Bad bosses destroy value—in their companies and communities but mostly in their people. The effects of a bad boss linger on a person's attitude over an entire career, like the smell of the dead skunk I almost ran over this weekend.
There is a difference between tough and bad. A tough boss is demanding in standards, a bad one belittles others. Tough insists on deadlines, bad plays favorites. Tough leads where people don't want to go, bad follows and takes credit.
Here is an example of a bad boss: In this city, there was a fast-growing start-up that was involved in the large-scale printing business. It was a public company, sales were increasing more than 100 percent each year, and all was good. But...
The boss had an ongoing affair with one of his officers—never mind that his wife also worked for the company. Plus, he was an out-of-control screamer. He would get all up in someone's face and just let him have it. Bad.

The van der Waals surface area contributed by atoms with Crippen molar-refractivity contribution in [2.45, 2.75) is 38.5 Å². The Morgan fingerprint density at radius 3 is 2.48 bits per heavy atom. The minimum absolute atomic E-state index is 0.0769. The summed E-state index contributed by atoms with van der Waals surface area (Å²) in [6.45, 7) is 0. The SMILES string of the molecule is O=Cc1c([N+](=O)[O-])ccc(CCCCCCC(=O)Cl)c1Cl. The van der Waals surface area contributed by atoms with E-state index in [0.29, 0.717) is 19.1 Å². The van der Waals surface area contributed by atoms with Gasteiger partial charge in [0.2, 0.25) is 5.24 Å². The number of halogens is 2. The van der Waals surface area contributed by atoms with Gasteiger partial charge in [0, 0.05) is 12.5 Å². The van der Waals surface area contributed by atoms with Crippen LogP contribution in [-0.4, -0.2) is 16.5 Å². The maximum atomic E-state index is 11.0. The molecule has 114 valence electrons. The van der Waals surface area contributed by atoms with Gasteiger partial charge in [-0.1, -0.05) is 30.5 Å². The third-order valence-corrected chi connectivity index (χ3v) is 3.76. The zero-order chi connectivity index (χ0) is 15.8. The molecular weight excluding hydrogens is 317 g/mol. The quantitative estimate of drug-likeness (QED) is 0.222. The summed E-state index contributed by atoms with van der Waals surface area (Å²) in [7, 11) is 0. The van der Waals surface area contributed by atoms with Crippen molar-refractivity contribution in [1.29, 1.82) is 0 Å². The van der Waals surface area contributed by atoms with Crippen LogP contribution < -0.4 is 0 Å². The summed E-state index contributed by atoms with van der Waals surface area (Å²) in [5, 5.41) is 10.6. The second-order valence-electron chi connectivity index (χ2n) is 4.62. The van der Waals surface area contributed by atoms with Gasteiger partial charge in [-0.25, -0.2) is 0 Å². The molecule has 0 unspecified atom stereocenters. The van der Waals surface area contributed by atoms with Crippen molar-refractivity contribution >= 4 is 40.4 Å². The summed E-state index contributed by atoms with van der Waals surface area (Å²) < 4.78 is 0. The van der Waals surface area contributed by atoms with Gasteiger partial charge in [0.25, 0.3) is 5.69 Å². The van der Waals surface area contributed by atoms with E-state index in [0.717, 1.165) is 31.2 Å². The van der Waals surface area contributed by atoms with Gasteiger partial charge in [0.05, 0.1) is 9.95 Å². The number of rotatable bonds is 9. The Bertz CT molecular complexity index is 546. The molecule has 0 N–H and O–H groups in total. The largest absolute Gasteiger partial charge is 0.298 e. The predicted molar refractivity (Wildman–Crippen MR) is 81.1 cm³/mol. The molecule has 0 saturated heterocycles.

That's not even the worst. At trade shows, he would pay a bounty if his salespeople would steal things from competitors: $100 for the carpet, $20 for a chair, $50 for a box of literature. Way bad.
I am sure some of you have had a bad boss. Tell me about yours. Next week, I will give you some ideas on what you can do if you get a bad boss.
BTW, the above company went bankrupt, and the boss basically got run out of town, I kid you not. Justice for all.
G.L. Hoffman is a serial entrepreneur and venture investor/operator/incubator/mentor. Two of his companies have traveled the entire success path from the garage to IPO. Currently, he is chairman of JobDig, and his blog can be found at WhatWouldDadSay.com or at JobDig.com.